India firm favourites at World T20 despite format’s unpredictable nature
Can any team be called favourites for the T20 World Cup? Obviously not, though the kind of cricket India has played in the last month or so does suggest that they would be terribly disappointed if the Championship eludes them.columns Updated: Mar 07, 2016 16:09 IST
It is a universally accepted prognosis in cricket that the shorter the version of the game, the more difficult it is to predict the result of the match. What this statement implies is that there are no favourites in a T20 match.
That was the reason why the experts, who generally go by statistical records and the form book, were extremely reluctant to predict the winner of the Asia Cup final, once the match was reduced to a 15-overs-a-side contest.
Skipper MS Dhoni himself had an enigmatic smile on his face when asked how confident he was of winning after the toss of the coin had fallen in his favour. It was clear from what he said that when it is hard to even be too sure of a T20 match outcome, a reduction by five overs each has now made it harder to pick a winner.
This has been the conventional wisdom so far which even the strongest purveyors of T20 cricket believe in, no matter what their public stand may be. Seen in this context, the headlines in most papers to the effect that “Asia Cup today, World Cup tomorrow” may sound an optimistic assertion that is pandering to the Indian cricket fan’s desire to see its team win the championship.
Can any team be called favourites for the T20 World Cup? Obviously not, though the kind of cricket India has played in the last month or so, first in Australia and now in Bangladesh, does suggest that they would be terribly disappointed if the Championship eludes them. A formidable batting top half and now a pace attack that so far has responded positively to pressure situations has made India look almost invincible even in this format.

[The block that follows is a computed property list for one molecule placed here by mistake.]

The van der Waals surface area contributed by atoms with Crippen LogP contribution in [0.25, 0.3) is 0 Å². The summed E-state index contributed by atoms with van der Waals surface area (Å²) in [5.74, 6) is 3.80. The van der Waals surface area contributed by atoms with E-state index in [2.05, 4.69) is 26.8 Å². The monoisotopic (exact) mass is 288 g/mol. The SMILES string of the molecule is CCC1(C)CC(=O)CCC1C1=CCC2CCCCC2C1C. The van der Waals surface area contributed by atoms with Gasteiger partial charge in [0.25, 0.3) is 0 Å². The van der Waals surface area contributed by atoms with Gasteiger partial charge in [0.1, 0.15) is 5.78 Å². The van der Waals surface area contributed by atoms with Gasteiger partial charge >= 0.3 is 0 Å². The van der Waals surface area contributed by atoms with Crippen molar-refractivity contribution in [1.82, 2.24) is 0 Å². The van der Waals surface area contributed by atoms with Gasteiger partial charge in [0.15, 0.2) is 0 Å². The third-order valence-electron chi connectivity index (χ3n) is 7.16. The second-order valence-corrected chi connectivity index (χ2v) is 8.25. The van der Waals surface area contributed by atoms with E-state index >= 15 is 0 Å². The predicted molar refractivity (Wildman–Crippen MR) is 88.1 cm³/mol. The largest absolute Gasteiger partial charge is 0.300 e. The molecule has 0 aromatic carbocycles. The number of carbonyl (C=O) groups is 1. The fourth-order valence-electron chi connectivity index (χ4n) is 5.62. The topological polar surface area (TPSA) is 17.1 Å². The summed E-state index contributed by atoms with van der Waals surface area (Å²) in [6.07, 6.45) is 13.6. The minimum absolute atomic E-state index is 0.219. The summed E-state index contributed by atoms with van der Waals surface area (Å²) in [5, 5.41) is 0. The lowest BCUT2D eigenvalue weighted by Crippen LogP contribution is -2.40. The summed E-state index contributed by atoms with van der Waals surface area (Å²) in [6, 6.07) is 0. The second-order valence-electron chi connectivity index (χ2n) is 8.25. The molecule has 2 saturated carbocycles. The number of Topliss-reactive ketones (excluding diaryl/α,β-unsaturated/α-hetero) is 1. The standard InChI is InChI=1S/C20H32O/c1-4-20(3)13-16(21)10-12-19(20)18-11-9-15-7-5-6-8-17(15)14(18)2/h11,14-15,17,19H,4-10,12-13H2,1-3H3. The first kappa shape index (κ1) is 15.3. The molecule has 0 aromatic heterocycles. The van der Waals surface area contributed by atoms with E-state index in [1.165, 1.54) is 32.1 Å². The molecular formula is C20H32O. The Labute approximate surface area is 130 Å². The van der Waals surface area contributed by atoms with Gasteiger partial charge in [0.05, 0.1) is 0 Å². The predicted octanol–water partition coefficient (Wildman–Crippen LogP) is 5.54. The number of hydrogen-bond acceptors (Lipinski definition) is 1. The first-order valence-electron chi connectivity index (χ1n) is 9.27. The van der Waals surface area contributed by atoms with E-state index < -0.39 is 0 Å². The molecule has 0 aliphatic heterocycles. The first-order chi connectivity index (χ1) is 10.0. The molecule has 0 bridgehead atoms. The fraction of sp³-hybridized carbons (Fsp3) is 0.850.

Unlike in Bangladesh, where the wickets were seamer friendly, India will be playing in far more amiable surroundings and on surfaces where batsmen are the undisputed kings. This would make them even more confident about putting up scores that teams much stronger than what they encountered in the Asia Cup would find difficult to match.
The difficult part would be the seam bowling, which on flat Indian wickets may find the big-hitting Australians, South Africans and New Zealanders hard to contain. In Australia, the Indian batsmen showed that if conditions favoured batsmen, no score is too big for them to chase. The same would be true for the Indian conditions with one big plus being that the spinners could come into play far more than they do outside India. All this points to India being the most favourable candidate to win the championship, a fact that is being acknowledged by other teams as well.
If there are doubts which can’t be banished from the mind, it is in the very unpredictable nature of this format, where luck and chance can play a much bigger role in deciding the outcome of a match, than in the longer formats.